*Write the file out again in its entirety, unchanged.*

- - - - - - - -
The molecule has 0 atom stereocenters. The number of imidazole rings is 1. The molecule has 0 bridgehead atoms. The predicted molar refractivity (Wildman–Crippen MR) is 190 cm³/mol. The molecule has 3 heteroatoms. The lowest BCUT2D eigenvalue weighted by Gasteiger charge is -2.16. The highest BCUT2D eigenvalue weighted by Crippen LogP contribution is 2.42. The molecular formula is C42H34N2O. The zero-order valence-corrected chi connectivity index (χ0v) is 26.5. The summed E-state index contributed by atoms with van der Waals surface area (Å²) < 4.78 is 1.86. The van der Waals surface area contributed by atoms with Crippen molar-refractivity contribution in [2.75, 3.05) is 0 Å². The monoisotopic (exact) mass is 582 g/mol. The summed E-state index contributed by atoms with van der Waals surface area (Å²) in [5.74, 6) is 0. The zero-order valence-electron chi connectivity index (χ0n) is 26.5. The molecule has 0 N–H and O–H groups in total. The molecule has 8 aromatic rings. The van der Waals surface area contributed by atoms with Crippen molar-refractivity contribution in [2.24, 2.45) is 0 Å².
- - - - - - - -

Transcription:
The molecule has 0 atom stereocenters. The number of imidazole rings is 1. The molecule has 0 bridgehead atoms. The predicted molar refractivity (Wildman–Crippen MR) is 190 cm³/mol. The molecule has 3 heteroatoms. The lowest BCUT2D eigenvalue weighted by Gasteiger charge is -2.16. The highest BCUT2D eigenvalue weighted by Crippen LogP contribution is 2.42. The molecular formula is C42H34N2O. The zero-order valence-corrected chi connectivity index (χ0v) is 26.5. The summed E-state index contributed by atoms with van der Waals surface area (Å²) < 4.78 is 1.86. The van der Waals surface area contributed by atoms with Crippen molar-refractivity contribution in [2.75, 3.05) is 0 Å². The monoisotopic (exact) mass is 582 g/mol. The summed E-state index contributed by atoms with van der Waals surface area (Å²) in [5.74, 6) is 0. The zero-order valence-electron chi connectivity index (χ0n) is 26.5. The molecule has 0 N–H and O–H groups in total. The molecule has 8 aromatic rings. The van der Waals surface area contributed by atoms with Crippen molar-refractivity contribution in [2.24, 2.45) is 0 Å².